Poster for 1967’s Gunn

William Peter Blatty, best known as author and screenwriter of The Exorcist, has died at 89, according to an obituary by The Hollywood Reporter.

Blatty’s death was disclosed by Exorcist director William Friedkin on Twitter.

Blatty won an Oscar for best adapted screenplay for The Exorcist. Prior to the 1971 novel and 1973 movie, Blatty was a collaborator with director Blake Edwards.

The two scripted 1964’s A Shot in the Dark, arguably the funniest of Peter Sellers’ Inspector Clouseau films, and 1967’s Gunn, a movie adaptation of the Peter Gunn series created by Edwards.

For the latter, Edwards and Blatty took the premise of the first Peter Gunn episode (a gangster who’s a friend of Gunn’s is murdered) and expanded it. One of the movie’s inside jokes was having composer Henry Manchini playing a piano at a bordello. The movie retained Craig Stevens as Peter Gunn while recasting supporting roles.

Here’s Friedkin’s post on Twitter:

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Author Stephen King also wrote a tribute:

 

Carrie Fisher, icon for Baby Boomers, dies at 60

Carrie Fisher

Carrie Fisher

Carrie Fisher, an icon for Baby Boomers as Princess Leia in the Star Wars films, has died at 60, according to an obituary in The New York Times.

Fisher suffered a “cardiac episode” during a London-to-Los Angeles flight on Dec. 23, the Los Angeles Times reported that day.

Fisher played Princess Leia for the first three Star Wars movies (but chapters IV, V and VI of the saga), released in 1977, 1980 and 1983. She again played the role of Leia, now a rebel general, in 2015’s Star Wars Episode VII: The Force Awakens. She had completed work on the untitled eighth episode, due out in December 2017, The New York Times said, citing Walt Disney Co.’s Lucasfilm unit.

In between, she emerged as writer as well as an actress. Her life was a public one. Fisher publicly discussed her bipolar disorder and addiction to cocaine. She was married briefly to singer Paul Simon.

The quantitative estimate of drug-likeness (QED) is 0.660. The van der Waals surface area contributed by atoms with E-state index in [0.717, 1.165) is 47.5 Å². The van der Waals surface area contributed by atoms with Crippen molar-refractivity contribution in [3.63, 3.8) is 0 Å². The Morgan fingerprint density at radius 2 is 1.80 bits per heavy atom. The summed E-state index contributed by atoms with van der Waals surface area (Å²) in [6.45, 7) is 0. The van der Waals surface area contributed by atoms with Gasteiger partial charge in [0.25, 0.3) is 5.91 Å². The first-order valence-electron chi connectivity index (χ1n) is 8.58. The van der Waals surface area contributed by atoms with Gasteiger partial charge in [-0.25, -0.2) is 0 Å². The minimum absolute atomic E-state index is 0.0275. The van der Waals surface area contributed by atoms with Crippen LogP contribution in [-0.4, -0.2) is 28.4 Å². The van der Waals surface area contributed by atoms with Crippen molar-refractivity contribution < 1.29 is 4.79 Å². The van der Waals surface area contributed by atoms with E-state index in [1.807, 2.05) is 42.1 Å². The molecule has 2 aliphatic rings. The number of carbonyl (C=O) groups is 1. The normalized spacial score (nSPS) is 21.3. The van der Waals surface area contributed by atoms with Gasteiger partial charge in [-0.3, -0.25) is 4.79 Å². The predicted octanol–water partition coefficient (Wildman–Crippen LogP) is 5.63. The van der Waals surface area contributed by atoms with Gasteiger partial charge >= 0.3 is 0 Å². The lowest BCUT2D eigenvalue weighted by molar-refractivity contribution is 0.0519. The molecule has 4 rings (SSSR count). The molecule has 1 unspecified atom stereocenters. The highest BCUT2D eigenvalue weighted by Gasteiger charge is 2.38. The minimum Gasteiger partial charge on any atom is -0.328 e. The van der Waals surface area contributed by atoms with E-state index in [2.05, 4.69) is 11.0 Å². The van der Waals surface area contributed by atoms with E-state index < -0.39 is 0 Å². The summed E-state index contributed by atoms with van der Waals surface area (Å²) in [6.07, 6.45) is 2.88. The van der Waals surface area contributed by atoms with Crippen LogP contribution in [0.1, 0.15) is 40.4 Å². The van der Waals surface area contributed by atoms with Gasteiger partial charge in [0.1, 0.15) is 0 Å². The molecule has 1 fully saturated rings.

Some of her writings, such as the novel Postcards From the Edge, were autobiographical. Fisher wrote the screenplay for the 1990 movie based on the Postcards novel.

Some of her non-Star Wars parts included a woman involved with an affair with a married man in 1989’s When Harry Met Sally.

“You’re right, you’re right. I know you’re right,” Marie, Fisher’s character, would respond when her friends said she end the relationship. The line became a catch phrase.

Fisher, born Oct. 21, 1956, was exposed to entertainment publicity from an early age. She was the daughter of actress Debbie Reynolds and singer Eddie Fisher. Both of Fisher’s parents were big stars at the time. Eddie Fisher later left Reynolds for actress Elizabeth Taylor.

She became an actress herself with 1975’s Shampoo, followed by the original Star Wars (now Star Wars Episode IV: A New Hope).

Tributes to Fisher were posted on media after her passing.

Batman v Superman: When being No. 1 isn’t enough

Batman v Superman poster

Batman v Superman poster

Batman v Superman: Dawn of Justice shows that these days being No. 1 isn’t enough — it’s by how big a margin and how you compare against expectations.

The Warner Bros. superhero movie was No. 1 at the U.S.-Canadian box office for the second weekend in a row. But its box office performance for the April 1-3 weekend plunged 68 percent to $52.4 million, VARIETY REPORTED.

Typically, movies fall off about 50 percent or so from their first weekend to the second. It should also be noted that Batman v Superman’s $166 million first weekend was fattened up with $27.7 million in Thursday night showings.